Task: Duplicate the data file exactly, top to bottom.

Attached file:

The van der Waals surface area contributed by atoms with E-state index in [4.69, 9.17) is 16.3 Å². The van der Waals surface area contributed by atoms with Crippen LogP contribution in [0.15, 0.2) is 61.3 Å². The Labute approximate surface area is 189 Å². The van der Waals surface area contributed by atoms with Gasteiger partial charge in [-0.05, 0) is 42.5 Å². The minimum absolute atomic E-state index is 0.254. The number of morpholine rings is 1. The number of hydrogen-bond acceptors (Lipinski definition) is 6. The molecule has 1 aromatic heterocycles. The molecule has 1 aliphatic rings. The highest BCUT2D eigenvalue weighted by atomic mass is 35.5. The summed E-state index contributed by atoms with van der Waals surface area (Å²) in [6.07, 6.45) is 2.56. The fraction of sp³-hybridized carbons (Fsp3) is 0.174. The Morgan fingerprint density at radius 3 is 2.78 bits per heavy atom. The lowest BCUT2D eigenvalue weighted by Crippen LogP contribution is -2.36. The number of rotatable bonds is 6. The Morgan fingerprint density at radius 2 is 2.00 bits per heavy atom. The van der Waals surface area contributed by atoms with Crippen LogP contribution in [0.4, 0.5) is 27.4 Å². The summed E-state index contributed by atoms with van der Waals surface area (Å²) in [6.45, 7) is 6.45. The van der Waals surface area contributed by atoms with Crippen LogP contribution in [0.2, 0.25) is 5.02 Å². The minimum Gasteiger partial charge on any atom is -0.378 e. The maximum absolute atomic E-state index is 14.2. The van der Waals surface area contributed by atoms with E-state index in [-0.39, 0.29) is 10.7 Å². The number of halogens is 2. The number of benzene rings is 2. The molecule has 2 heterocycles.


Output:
The van der Waals surface area contributed by atoms with E-state index in [4.69, 9.17) is 16.3 Å². The van der Waals surface area contributed by atoms with Crippen LogP contribution in [0.15, 0.2) is 61.3 Å². The Labute approximate surface area is 189 Å². The van der Waals surface area contributed by atoms with Gasteiger partial charge in [-0.05, 0) is 42.5 Å². The minimum absolute atomic E-state index is 0.254. The number of morpholine rings is 1. The number of hydrogen-bond acceptors (Lipinski definition) is 6. The molecule has 1 aromatic heterocycles. The molecule has 1 aliphatic rings. The highest BCUT2D eigenvalue weighted by atomic mass is 35.5. The summed E-state index contributed by atoms with van der Waals surface area (Å²) in [6.07, 6.45) is 2.56. The fraction of sp³-hybridized carbons (Fsp3) is 0.174. The Morgan fingerprint density at radius 3 is 2.78 bits per heavy atom. The lowest BCUT2D eigenvalue weighted by Crippen LogP contribution is -2.36. The number of rotatable bonds is 6. The Morgan fingerprint density at radius 2 is 2.00 bits per heavy atom. The van der Waals surface area contributed by atoms with Crippen LogP contribution in [0.4, 0.5) is 27.4 Å². The summed E-state index contributed by atoms with van der Waals surface area (Å²) in [6.45, 7) is 6.45. The van der Waals surface area contributed by atoms with Crippen LogP contribution in [0.2, 0.25) is 5.02 Å². The minimum Gasteiger partial charge on any atom is -0.378 e. The maximum absolute atomic E-state index is 14.2. The van der Waals surface area contributed by atoms with E-state index in [-0.39, 0.29) is 10.7 Å². The number of halogens is 2. The number of benzene rings is 2. The molecule has 2 heterocycles.